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    IMO, I think the RIAA is trying to do something that (in the long run) will be unsuccessful...and I think this move is infringing on our rights as to what we can and can't do with our very own music that we legally purchased....

  6. #6
    International Level EDOEP's Avatar
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    Quote Originally Posted by Tony Trout View Post

    Now, in an unusual case in which an Arizona recipient of an RIAA letter has fought back in court rather than write a check to avoid hefty legal fees, the industry is taking its argument against music sharing one step further: In legal documents in its federal case against Jeffrey Howell, a Scottsdale, Ariz., man who kept a collection of about 2,000 music recordings on his personal computer, the industry maintains that it is illegal for someone who has legally purchased a CD to transfer that music into his computer.

    I think the RIAA is going just a bit too far here....anybody else have an opinion??
    tony,

    they are not only 'going a bit too far' - it's highly hilarious!! i don't see they have any chance to win that case, at least they would fail in a central european country (i don't know the laws in the US, though).

    once i purchased a CD i can do with it whatever i want. the RIAA has no right to interfere with my living room decoration or dictate me how much time i have to spend in inserting CDs into the player or not and jumping up and down 2 flights of stairs for doing so.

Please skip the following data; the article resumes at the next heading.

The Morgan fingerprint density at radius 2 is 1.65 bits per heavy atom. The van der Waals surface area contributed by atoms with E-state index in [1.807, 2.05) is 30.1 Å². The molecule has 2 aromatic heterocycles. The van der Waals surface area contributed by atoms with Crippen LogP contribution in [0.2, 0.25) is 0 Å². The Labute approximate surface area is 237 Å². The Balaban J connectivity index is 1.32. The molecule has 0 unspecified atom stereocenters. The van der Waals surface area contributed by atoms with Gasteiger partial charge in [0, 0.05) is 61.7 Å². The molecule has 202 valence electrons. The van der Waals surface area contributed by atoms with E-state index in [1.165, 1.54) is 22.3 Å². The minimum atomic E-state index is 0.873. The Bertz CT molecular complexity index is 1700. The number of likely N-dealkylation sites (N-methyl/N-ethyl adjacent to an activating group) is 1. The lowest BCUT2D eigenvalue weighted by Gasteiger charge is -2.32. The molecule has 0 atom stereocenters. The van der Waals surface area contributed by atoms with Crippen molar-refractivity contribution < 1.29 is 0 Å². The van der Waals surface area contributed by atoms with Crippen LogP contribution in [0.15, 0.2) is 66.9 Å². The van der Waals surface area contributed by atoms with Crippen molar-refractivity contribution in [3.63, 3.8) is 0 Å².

as i said in response to albert another thread, we digitalised ALL our CDs to MP3s (alone the elvis stuff exceeds the quoted case by 1,000, not speaking of the rest!), and we have one PC, sitting in the living room, serving as 'server' for the stereo in all 3 floors (plus the basement) of the house.

    all the (thousands of) dics are stashed away on a huge shelf in the basement. we can 'operate' the music with the mouse from any of the PCs, no matter what floor. i wouldn't want to have those CDs in my living room, dusting in.

    and if i'm discussing with my forum buddies a certain track, sitting in my home office on 3rd floor (attic), then i make a few mouseclicks instead of running to the basement, digging out the CD, running back to the 1st floor (living room), insert the disc, listen to it, jump back to 3rd floor and make my posting.

    and i'll keep it MY way unless the RIAA pays me a servant sitting at my command 24 hours a day .... (plus the extra hour needed for the cleaning lady!).

    just because the RIAA obviously lives in the 'middle ages' of digitalisation that does not mean the rest of us has to join them. look at the efforts companies like 'microsoft' and others are making in developping fully digitalised and fully PC-operated houses. the music stuff is the first and easiest step in that development and one of the few that can already be implemented at present.

    what's next? are the manufacturers of sunblinds dictating us we have to operate it by pulling a strap, or may we continue pressing a button!?

    hugs, ellie
    Last edited by EDOEP; 01-04-2008 at 02:06 AM.
    i don't suffer from insanity - i enjoy every minute of it